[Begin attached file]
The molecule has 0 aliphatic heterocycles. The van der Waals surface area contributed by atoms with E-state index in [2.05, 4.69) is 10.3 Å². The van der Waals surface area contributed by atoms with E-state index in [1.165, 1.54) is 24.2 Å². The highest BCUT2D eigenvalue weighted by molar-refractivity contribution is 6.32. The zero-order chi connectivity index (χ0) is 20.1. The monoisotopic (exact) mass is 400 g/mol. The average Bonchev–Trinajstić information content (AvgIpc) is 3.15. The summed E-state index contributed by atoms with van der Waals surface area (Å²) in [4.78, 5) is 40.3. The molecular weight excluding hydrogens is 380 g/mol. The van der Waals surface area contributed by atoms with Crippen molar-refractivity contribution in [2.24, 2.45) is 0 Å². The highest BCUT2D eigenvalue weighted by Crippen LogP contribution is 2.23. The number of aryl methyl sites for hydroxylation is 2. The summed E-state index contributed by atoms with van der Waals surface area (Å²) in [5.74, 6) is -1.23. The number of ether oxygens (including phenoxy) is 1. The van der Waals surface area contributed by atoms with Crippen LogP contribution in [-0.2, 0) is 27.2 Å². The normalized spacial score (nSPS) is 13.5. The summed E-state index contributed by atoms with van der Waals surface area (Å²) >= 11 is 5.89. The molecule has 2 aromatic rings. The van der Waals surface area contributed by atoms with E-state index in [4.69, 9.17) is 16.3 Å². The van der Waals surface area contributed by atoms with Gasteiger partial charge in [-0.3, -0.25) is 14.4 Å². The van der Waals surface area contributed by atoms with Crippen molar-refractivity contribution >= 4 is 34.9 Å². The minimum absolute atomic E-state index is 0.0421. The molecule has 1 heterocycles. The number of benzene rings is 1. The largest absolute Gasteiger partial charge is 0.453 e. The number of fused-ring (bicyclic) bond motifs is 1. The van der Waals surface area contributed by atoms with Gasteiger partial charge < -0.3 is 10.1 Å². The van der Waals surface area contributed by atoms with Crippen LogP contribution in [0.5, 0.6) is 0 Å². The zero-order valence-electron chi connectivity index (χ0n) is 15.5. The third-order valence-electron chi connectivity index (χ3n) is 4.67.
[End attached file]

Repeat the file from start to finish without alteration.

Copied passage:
The molecule has 0 aliphatic heterocycles. The van der Waals surface area contributed by atoms with E-state index in [2.05, 4.69) is 10.3 Å². The van der Waals surface area contributed by atoms with E-state index in [1.165, 1.54) is 24.2 Å². The highest BCUT2D eigenvalue weighted by molar-refractivity contribution is 6.32. The zero-order chi connectivity index (χ0) is 20.1. The monoisotopic (exact) mass is 400 g/mol. The average Bonchev–Trinajstić information content (AvgIpc) is 3.15. The summed E-state index contributed by atoms with van der Waals surface area (Å²) in [4.78, 5) is 40.3. The molecular weight excluding hydrogens is 380 g/mol. The van der Waals surface area contributed by atoms with Crippen molar-refractivity contribution in [2.24, 2.45) is 0 Å². The highest BCUT2D eigenvalue weighted by Crippen LogP contribution is 2.23. The number of aryl methyl sites for hydroxylation is 2. The summed E-state index contributed by atoms with van der Waals surface area (Å²) in [5.74, 6) is -1.23. The number of ether oxygens (including phenoxy) is 1. The van der Waals surface area contributed by atoms with Crippen LogP contribution in [-0.2, 0) is 27.2 Å². The normalized spacial score (nSPS) is 13.5. The summed E-state index contributed by atoms with van der Waals surface area (Å²) >= 11 is 5.89. The molecule has 2 aromatic rings. The van der Waals surface area contributed by atoms with E-state index in [4.69, 9.17) is 16.3 Å². The van der Waals surface area contributed by atoms with Gasteiger partial charge in [-0.3, -0.25) is 14.4 Å². The van der Waals surface area contributed by atoms with Crippen molar-refractivity contribution >= 4 is 34.9 Å². The minimum absolute atomic E-state index is 0.0421. The molecule has 1 heterocycles. The number of benzene rings is 1. The largest absolute Gasteiger partial charge is 0.453 e. The number of fused-ring (bicyclic) bond motifs is 1. The van der Waals surface area contributed by atoms with Gasteiger partial charge < -0.3 is 10.1 Å². The van der Waals surface area contributed by atoms with Crippen LogP contribution in [0.5, 0.6) is 0 Å². The zero-order valence-electron chi connectivity index (χ0n) is 15.5. The third-order valence-electron chi connectivity index (χ3n) is 4.67.